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[The Korea Review]Q&A from The Korea Review 4편

1901 1월 서울, 미국인 헐버트는 한국에 관심을 가진 서양인들이 활발하게 소통할 수 있는 장을 마련하기 위하여 영문 잡지 『코리아 리뷰(The Korea Review)』를 창간하였습니다.

1901년부터 1906년까지 발행되어 세계 곳곳에 배포된 이 『코리아 리뷰(The Korea Review)』의 <질의응답>세션에는 그 당시 외국인들이 한국인들에게 품은 질문과 그에 대한 답변이 실려있는데요

그 당시 외국인들의 눈에는 한국인들의 어떤 점이 특이하고, 재미있게 비춰졌을까요?

자 그럼, 구한말 한국인에 대한 서양인들의 궁금증을 해결해준 Q&A from The Korea Review.
5월호에 실린 이야기 들려드리겠습니다.

Q. Is there anything to show that the Koreans have ever been believers in the doctrine of transmigration of souls?

A. We know of no such belief, of a purely native character, but it was brought in by Buddhism to some extent. A remarkable instance of this can be seen in the Yong-dosa, a monastery a couple of miles outside the East Gate. In the building where the Buddhist representation of Hell is given there are eleven pictures, one of which shows a great pile of skins, tiger skins, bear skins, wolf skins, fox skins and a dozen other kinds. The condemned criminals are being forcibly stuffed into these skins by the imps who do not seem to be at all careful of the feelings or tastes of their victims. This is evidence enough that Buddhism taught Koreans the doctrine of transmigration, but the question remains whether there is a native and indigenous belief in transmigration. Probably not, in the sense in which it is understood in India—namely a succession of incarnations whereby a final perfection can be reached. But Korean folk-lore is full of stories of people changing into animals and animals into people; more often the latter than the former. This metamorphosis, however, has not the spiritual significance of transmigration.

Q. How are the different grades of Korean society distinguished in the matter of dress?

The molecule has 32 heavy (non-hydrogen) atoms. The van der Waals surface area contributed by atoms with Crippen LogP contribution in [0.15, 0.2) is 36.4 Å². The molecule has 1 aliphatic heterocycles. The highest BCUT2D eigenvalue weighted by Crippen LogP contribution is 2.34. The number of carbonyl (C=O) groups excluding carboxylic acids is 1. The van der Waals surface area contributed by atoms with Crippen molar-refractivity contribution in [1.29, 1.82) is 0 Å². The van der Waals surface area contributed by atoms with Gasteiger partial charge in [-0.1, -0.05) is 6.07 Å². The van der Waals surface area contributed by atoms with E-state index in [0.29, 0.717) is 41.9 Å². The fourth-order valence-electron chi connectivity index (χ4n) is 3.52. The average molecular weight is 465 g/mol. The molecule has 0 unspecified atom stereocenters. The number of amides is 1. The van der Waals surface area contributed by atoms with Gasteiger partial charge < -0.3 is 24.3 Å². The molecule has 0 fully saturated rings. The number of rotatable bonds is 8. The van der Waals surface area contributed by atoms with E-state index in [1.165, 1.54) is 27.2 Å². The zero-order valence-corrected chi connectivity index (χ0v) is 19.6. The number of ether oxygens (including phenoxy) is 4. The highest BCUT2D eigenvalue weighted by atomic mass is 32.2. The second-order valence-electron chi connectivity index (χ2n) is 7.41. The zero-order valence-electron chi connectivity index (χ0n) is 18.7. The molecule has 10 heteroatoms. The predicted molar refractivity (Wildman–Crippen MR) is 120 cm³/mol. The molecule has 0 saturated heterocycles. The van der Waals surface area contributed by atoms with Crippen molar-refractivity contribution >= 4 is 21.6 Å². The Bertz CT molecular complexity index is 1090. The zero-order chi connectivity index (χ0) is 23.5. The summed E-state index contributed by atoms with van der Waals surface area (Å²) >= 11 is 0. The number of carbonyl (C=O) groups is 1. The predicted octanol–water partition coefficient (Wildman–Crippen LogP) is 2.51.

A. This supposes the previous question as to what the Korean grades of society are. We nave (a) the official class (b) the Yang-ban or gentleman class (3) the Chung-in or middle, class (4) the common class (5) the slave class (6) the Ch’il-ban or pariah class. The official class is supposed to be drawn exclusively from the Yang-ban class, though there are not a few exceptions. The officials only can wear the court costume or the button behind the ear and in ordinary dress they alone can wear the silk waist cord with tassels and the colored, silk outer coat without sleeves. The Yang-ban class and the common class were formerly distinguished by the use of the long sleeved coat by the former and not by the latter, but this is now abolished. Today there is no marked distinction in dress among the men, but among the women those of the upper class always fold the skirt to the left in placing it under the girdle while those of the lower class always fold it to the right. The Chung-in or “half and half class,” midway between the two just mentioned, are generally the result of mixed marriages or of concubinage and they are not specially distinguished from the upper class, although theoretically ineligible to official position. The slave class comes next below the common class but they can wear the Korean hat and head-band and leather shoes which are denied to the lowest or Ch’il-ban class. These latter include convicts, gymnasts, exorcists, sorcerers, fortune tellers and dancing-girls. The butchers have lately been raised from this to the common class. Corpse-bearers are also considered as belonging to the Chil-ban. These people may not wear the Korean hat and head-band which are the distinctive marks of citizenship, nor the leather shoes. They wear a cloth about the head and straw shoes on their feet.

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